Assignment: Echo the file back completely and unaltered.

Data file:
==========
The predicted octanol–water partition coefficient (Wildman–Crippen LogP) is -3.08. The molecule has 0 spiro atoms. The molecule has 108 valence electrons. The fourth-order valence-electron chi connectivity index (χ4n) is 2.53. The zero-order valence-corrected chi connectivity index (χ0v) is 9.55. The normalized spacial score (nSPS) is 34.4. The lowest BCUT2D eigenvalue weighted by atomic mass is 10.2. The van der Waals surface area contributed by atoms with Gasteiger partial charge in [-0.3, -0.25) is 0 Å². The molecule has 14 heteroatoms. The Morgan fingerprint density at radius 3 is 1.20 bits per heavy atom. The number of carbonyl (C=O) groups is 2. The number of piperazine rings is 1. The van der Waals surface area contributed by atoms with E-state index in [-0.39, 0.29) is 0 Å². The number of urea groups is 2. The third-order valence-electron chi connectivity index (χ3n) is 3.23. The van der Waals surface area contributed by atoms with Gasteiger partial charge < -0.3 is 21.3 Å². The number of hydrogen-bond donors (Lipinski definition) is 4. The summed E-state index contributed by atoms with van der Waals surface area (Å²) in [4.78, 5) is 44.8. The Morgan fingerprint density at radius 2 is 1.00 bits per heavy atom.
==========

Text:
The predicted octanol–water partition coefficient (Wildman–Crippen LogP) is -3.08. The molecule has 0 spiro atoms. The molecule has 108 valence electrons. The fourth-order valence-electron chi connectivity index (χ4n) is 2.53. The zero-order valence-corrected chi connectivity index (χ0v) is 9.55. The normalized spacial score (nSPS) is 34.4. The lowest BCUT2D eigenvalue weighted by atomic mass is 10.2. The van der Waals surface area contributed by atoms with Gasteiger partial charge in [-0.3, -0.25) is 0 Å². The molecule has 14 heteroatoms. The Morgan fingerprint density at radius 3 is 1.20 bits per heavy atom. The number of carbonyl (C=O) groups is 2. The number of piperazine rings is 1. The van der Waals surface area contributed by atoms with E-state index in [-0.39, 0.29) is 0 Å². The number of urea groups is 2. The third-order valence-electron chi connectivity index (χ3n) is 3.23. The van der Waals surface area contributed by atoms with Gasteiger partial charge < -0.3 is 21.3 Å². The number of hydrogen-bond donors (Lipinski definition) is 4. The summed E-state index contributed by atoms with van der Waals surface area (Å²) in [4.78, 5) is 44.8. The Morgan fingerprint density at radius 2 is 1.00 bits per heavy atom.